Closed petition Increase funding & testing of pulmonary fibrosis & idiopathic pulmonary fibrosis

Idiopathic Pulmonary fibrosis is a condition in which the lung tissue becomes thickened, stiff & scarred over a period of time. The lungs lose their ability to transfer oxygen into the bloodstream. As a result, the brain and other organs don’t get the oxygen they need.

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Men are nearly twice as likely as women to suffer from IPF.
There are 5000 new cases of IPF every year in the UK.
50% of IPF sufferers die within 3 years of diagnosis.
More than 30,000 people will be diagnosed with IPF in the EU each year.
IPF is more common than all leukaemias combined. Treatment options for pulmonary fibrosis are limited as the disease is progressive. The prognosis is poor for pulmonary fibrosis. The survival (life expectancy) for most patients is less than 5 years.

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Government responded

This response was given on 24 October 2018

Reducing deaths from lung disease is a key NHS priority. NHS England funds specialist services for pulmonary fibrosis and is developing a new long-term plan to improve respiratory care.

The Government has a mandate to NHS England for 2018-19 which holds the NHS to account for its performance across the measures in the NHS Outcomes Framework. One of the key priorities in this framework is to prevent deaths from respiratory diseases.

The Government has also announced a new five-year funding settlement for the NHS, which will see an increase of £20.5 billion in real terms by 2023-24. NHS leaders are currently developing a long-term plan, to be published at the end of this year, which will underpin this settlement. No decisions have been made yet over the share of funds to be allocated to lung diseases, however NHS England has highlighted respiratory healthcare as one of its main priorities to be included in the plan.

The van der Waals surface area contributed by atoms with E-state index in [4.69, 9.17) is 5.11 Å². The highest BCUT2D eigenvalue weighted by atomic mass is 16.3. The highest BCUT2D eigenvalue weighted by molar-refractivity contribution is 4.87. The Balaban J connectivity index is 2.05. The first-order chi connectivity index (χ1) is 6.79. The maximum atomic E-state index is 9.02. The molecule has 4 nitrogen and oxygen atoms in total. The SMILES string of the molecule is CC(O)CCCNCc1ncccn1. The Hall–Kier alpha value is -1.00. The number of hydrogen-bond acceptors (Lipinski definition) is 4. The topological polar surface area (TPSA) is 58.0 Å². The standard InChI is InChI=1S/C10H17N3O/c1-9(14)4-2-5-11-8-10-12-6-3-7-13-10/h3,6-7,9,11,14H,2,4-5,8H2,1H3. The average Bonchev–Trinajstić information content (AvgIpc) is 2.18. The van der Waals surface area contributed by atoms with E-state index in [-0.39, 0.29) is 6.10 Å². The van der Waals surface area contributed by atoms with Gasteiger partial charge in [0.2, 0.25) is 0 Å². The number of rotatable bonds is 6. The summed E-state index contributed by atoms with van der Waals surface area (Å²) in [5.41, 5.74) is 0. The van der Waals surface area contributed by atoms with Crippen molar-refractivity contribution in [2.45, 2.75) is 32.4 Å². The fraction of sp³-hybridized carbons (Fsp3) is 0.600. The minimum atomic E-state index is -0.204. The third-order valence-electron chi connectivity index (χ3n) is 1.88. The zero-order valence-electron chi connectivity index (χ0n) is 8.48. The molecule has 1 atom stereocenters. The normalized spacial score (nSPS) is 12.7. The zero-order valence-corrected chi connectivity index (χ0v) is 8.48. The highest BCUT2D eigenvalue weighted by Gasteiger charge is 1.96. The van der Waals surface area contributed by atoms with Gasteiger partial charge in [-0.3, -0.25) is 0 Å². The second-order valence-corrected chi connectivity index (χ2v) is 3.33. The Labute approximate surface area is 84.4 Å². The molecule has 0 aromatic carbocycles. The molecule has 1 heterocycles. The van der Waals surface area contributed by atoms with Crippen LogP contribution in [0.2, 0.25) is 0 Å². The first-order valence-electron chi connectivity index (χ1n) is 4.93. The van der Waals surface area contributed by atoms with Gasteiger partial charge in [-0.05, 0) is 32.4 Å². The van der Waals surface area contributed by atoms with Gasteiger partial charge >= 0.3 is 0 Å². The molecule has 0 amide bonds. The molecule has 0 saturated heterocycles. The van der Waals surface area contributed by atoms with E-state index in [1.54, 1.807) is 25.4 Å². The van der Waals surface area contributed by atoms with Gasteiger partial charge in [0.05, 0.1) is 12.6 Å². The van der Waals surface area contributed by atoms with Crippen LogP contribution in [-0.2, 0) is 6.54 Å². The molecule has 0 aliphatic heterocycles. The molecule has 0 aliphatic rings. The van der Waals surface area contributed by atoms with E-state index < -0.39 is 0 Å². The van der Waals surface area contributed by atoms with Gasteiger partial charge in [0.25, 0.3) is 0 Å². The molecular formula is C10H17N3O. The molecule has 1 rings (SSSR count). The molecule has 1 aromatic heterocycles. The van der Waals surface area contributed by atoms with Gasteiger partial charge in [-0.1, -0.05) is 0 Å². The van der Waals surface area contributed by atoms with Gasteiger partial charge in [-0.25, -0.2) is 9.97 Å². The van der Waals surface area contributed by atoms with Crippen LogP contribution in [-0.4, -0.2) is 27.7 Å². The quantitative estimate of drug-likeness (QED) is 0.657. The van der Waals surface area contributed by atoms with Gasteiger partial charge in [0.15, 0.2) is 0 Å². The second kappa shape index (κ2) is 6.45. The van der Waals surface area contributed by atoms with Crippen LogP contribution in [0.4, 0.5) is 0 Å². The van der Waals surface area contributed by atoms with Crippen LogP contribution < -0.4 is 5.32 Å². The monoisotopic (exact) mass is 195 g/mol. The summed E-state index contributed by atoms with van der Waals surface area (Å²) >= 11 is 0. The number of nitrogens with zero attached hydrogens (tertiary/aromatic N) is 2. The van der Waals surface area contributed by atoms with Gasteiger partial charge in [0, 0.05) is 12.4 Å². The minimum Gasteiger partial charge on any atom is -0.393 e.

Pulmonary fibrosis (PF) and idiopathic pulmonary fibrosis (IPF) are incurable types of interstitial lung disease (ILD) for which there are few treatment options. NHS England publishes a service specification for ILDs to encourage clinicians to refer patients to their nearest ILD centre for the appropriate investigations and treatment.

The National Institute for Health and Care Excellence (NICE) also publishes guidelines and quality standards for IPF to help healthcare professionals diagnose the condition and provide effective treatment. There are only two licenced disease-modifying drugs available for IPF – pirfenidone and nintedanib. Both of these drugs are approved by NICE and are prescribed by the ILD centres.

Other types of treatment such as rehabilitation, nursing support, home oxygen, and palliative care, are set out in the ILD service specification to make clear the standards of care expected from NHS providers.

NHS England also funds the Respiratory Futures programme hosted by the British Thoracic Society (BTS). This is a resource to support innovation and sharing of best practice on respiratory conditions. The BTS maintains a registry to collect and review national data on IPF to improve the diagnosis and care of people living with the disease.

The ILD service specification from NHS England is available here: https://www.england.nhs.uk/wp-content/uploads/2018/08/Interstitial-lung-disease-service-adult.pdf

Department of Health and Social Care